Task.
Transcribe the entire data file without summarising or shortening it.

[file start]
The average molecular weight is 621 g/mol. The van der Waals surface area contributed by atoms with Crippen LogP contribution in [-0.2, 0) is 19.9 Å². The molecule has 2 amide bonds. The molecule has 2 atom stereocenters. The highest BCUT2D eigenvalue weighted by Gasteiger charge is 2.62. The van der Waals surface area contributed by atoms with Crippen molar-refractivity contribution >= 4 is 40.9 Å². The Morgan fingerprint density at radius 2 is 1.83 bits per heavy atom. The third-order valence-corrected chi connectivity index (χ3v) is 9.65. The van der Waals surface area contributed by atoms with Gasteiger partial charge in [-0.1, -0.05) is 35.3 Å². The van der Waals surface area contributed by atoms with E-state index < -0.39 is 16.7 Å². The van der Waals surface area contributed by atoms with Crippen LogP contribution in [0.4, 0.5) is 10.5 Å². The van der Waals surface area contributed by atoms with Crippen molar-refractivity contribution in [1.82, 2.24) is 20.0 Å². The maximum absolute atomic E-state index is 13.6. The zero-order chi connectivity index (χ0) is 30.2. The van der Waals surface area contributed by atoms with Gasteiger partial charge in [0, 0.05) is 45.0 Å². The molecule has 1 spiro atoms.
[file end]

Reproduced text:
The average molecular weight is 621 g/mol. The van der Waals surface area contributed by atoms with Crippen LogP contribution in [-0.2, 0) is 19.9 Å². The molecule has 2 amide bonds. The molecule has 2 atom stereocenters. The highest BCUT2D eigenvalue weighted by Gasteiger charge is 2.62. The van der Waals surface area contributed by atoms with Crippen molar-refractivity contribution >= 4 is 40.9 Å². The Morgan fingerprint density at radius 2 is 1.83 bits per heavy atom. The third-order valence-corrected chi connectivity index (χ3v) is 9.65. The van der Waals surface area contributed by atoms with Gasteiger partial charge in [-0.1, -0.05) is 35.3 Å². The van der Waals surface area contributed by atoms with E-state index < -0.39 is 16.7 Å². The van der Waals surface area contributed by atoms with Crippen LogP contribution in [0.4, 0.5) is 10.5 Å². The van der Waals surface area contributed by atoms with Crippen molar-refractivity contribution in [1.82, 2.24) is 20.0 Å². The maximum absolute atomic E-state index is 13.6. The zero-order chi connectivity index (χ0) is 30.2. The van der Waals surface area contributed by atoms with Gasteiger partial charge in [0, 0.05) is 45.0 Å². The molecule has 1 spiro atoms.